The harp in early nineteenth-century Britain : innovation, business, and making in Jacob Erat’s manufactory

Baldwin, Mike (2017) The harp in early nineteenth-century Britain : innovation, business, and making in Jacob Erat’s manufactory. Doctoral thesis, London Metropolitan University.


This thesis examines the early nineteenth-century, London-made harp, with particular regard to its mechanical and decorative development, and to the business practices of Jacob Erat (1758-1821), a prominent maker, and his immediate successors. The key protagonists are identified and situated in relation to one another, revealing a hitherto hidden sector of London industry. Forensic analysis of financial accounts (constituting a pioneering big-data study of an instrument) reveals new information about the harp, demonstrating how statistical methods can enrich organology, design history, and cultural history.

A rise in popularity of the harp is traced through quantitative assessment of performance and the publication of printed music. The form and decoration of the harp are considered in relation to architecture, furniture, and pictorial representation of costume, thereby identifying it as the most costly, ornate, and fashionable instrument of the era. A product of industrial revolution, the mechanised harp enjoyed a period of swift development in London, during which predominantly foreign innovators and makers produced a distinctly English instrument, in contradistinction to the French one, which blossomed a generation earlier. Twenty-three British patents (1794-1845) show that competition was intense and that makers vied for superiority.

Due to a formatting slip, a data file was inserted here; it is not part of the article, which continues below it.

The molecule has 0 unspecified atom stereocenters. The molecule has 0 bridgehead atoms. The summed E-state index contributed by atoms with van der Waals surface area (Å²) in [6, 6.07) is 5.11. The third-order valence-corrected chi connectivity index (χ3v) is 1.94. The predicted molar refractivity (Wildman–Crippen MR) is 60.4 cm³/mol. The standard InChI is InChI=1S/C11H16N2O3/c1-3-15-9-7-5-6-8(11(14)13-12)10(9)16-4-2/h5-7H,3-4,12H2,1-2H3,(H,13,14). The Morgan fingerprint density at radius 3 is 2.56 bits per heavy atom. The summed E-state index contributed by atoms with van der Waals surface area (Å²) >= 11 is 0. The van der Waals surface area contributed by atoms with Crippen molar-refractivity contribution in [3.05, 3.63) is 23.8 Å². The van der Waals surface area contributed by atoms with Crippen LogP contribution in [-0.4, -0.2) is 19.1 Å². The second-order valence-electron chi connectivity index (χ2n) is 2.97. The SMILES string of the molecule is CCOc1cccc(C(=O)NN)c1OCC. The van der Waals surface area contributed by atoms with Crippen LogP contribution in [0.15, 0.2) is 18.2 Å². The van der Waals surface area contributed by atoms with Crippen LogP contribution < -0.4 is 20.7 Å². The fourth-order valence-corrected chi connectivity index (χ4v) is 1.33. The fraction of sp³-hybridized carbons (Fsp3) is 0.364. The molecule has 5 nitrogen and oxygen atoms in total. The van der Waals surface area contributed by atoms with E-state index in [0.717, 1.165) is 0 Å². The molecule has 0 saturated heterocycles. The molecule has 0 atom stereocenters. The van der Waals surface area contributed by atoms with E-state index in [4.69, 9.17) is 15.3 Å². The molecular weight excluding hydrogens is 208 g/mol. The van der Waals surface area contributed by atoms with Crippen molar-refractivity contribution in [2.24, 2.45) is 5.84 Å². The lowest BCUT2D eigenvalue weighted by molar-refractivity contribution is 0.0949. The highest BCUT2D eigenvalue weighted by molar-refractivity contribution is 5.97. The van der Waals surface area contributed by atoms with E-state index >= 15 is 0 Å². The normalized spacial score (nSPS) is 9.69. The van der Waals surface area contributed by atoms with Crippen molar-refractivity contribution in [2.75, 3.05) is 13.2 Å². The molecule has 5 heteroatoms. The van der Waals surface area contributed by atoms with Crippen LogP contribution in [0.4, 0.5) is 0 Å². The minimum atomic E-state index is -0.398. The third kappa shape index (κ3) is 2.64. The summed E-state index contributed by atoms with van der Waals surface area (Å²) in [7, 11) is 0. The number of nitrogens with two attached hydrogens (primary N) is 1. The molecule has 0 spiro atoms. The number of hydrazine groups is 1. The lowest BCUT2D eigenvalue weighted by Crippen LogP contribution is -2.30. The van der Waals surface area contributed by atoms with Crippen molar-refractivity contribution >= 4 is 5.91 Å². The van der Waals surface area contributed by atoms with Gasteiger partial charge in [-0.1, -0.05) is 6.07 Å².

The Erats’ manufactories at 100 Wardour Street (1798-c1821) and 23 Berners Street (1820-1858) are reconstructed from documentary evidence. Changing patterns of workshop use and organisation are revealed by comparison of three inventories (1821, 1822, and 1824). The Erat family is positioned in terms of social class, by analysis of household accounts and wills, showing declining wealth as the business passed between generations. Analysis of company accounts offers insights into manufacture and consumption of the harp: the full range of Erat’s products are described, and customers (yielding income) and suppliers (incurring expenditure) are identified. The wages, training, and working conditions of the workforce illuminate the complex organisation of a craft-based company in the midst of industrialisation; Manufacturing techniques, specialised and those common to other trades, are discussed. The workshop diary (1819-21) of Robert Willis (1800-1875), written while an interloper in Erat’s manufactory, serves to illuminate the intersection of innovative design, prototyping alongside manufacture, and the web of business relationships between proprietor and workforce, and with customers and competitors.

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